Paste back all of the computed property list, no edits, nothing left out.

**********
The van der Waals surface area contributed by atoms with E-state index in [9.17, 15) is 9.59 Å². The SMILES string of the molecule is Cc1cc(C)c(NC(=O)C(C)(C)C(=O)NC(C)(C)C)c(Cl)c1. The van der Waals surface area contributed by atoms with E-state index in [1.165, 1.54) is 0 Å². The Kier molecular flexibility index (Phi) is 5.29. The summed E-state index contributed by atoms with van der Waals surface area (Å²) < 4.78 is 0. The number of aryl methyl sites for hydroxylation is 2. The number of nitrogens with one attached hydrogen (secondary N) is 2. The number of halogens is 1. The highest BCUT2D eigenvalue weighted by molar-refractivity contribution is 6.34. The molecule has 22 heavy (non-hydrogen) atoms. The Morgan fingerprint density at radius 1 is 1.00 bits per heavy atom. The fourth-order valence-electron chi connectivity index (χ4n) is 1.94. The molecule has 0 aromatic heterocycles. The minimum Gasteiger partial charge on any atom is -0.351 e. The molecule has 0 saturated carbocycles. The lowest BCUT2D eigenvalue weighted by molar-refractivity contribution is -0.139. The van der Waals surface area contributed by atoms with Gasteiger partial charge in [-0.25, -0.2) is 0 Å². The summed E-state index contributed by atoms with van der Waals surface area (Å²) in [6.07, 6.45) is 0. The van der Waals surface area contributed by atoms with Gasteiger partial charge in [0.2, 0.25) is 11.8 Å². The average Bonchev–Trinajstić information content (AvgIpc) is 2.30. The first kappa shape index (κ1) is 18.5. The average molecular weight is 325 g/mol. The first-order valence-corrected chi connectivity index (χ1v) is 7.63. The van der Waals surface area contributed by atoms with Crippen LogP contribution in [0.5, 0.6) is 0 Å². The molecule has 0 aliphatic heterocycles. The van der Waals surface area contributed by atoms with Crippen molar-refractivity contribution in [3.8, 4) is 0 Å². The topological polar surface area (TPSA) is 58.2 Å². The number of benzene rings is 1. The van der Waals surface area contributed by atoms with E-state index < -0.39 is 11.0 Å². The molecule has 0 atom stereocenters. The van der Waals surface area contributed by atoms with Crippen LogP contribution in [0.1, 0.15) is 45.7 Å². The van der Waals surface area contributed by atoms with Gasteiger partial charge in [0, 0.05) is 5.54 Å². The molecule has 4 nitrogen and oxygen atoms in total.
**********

The van der Waals surface area contributed by atoms with E-state index in [9.17, 15) is 9.59 Å². The SMILES string of the molecule is Cc1cc(C)c(NC(=O)C(C)(C)C(=O)NC(C)(C)C)c(Cl)c1. The van der Waals surface area contributed by atoms with E-state index in [1.165, 1.54) is 0 Å². The Kier molecular flexibility index (Phi) is 5.29. The summed E-state index contributed by atoms with van der Waals surface area (Å²) < 4.78 is 0. The number of aryl methyl sites for hydroxylation is 2. The number of nitrogens with one attached hydrogen (secondary N) is 2. The number of halogens is 1. The highest BCUT2D eigenvalue weighted by molar-refractivity contribution is 6.34. The molecule has 22 heavy (non-hydrogen) atoms. The Morgan fingerprint density at radius 1 is 1.00 bits per heavy atom. The fourth-order valence-electron chi connectivity index (χ4n) is 1.94. The molecule has 0 aromatic heterocycles. The minimum Gasteiger partial charge on any atom is -0.351 e. The molecule has 0 saturated carbocycles. The lowest BCUT2D eigenvalue weighted by molar-refractivity contribution is -0.139. The van der Waals surface area contributed by atoms with Gasteiger partial charge in [-0.25, -0.2) is 0 Å². The summed E-state index contributed by atoms with van der Waals surface area (Å²) in [6.07, 6.45) is 0. The van der Waals surface area contributed by atoms with Gasteiger partial charge in [0.2, 0.25) is 11.8 Å². The average Bonchev–Trinajstić information content (AvgIpc) is 2.30. The first kappa shape index (κ1) is 18.5. The average molecular weight is 325 g/mol. The first-order valence-corrected chi connectivity index (χ1v) is 7.63. The van der Waals surface area contributed by atoms with Crippen LogP contribution in [0.5, 0.6) is 0 Å². The molecule has 0 aliphatic heterocycles. The van der Waals surface area contributed by atoms with Crippen molar-refractivity contribution in [3.8, 4) is 0 Å². The topological polar surface area (TPSA) is 58.2 Å². The number of benzene rings is 1. The van der Waals surface area contributed by atoms with E-state index < -0.39 is 11.0 Å². The molecule has 0 atom stereocenters. The van der Waals surface area contributed by atoms with Crippen LogP contribution in [0.1, 0.15) is 45.7 Å². The van der Waals surface area contributed by atoms with Gasteiger partial charge in [0, 0.05) is 5.54 Å². The molecule has 4 nitrogen and oxygen atoms in total.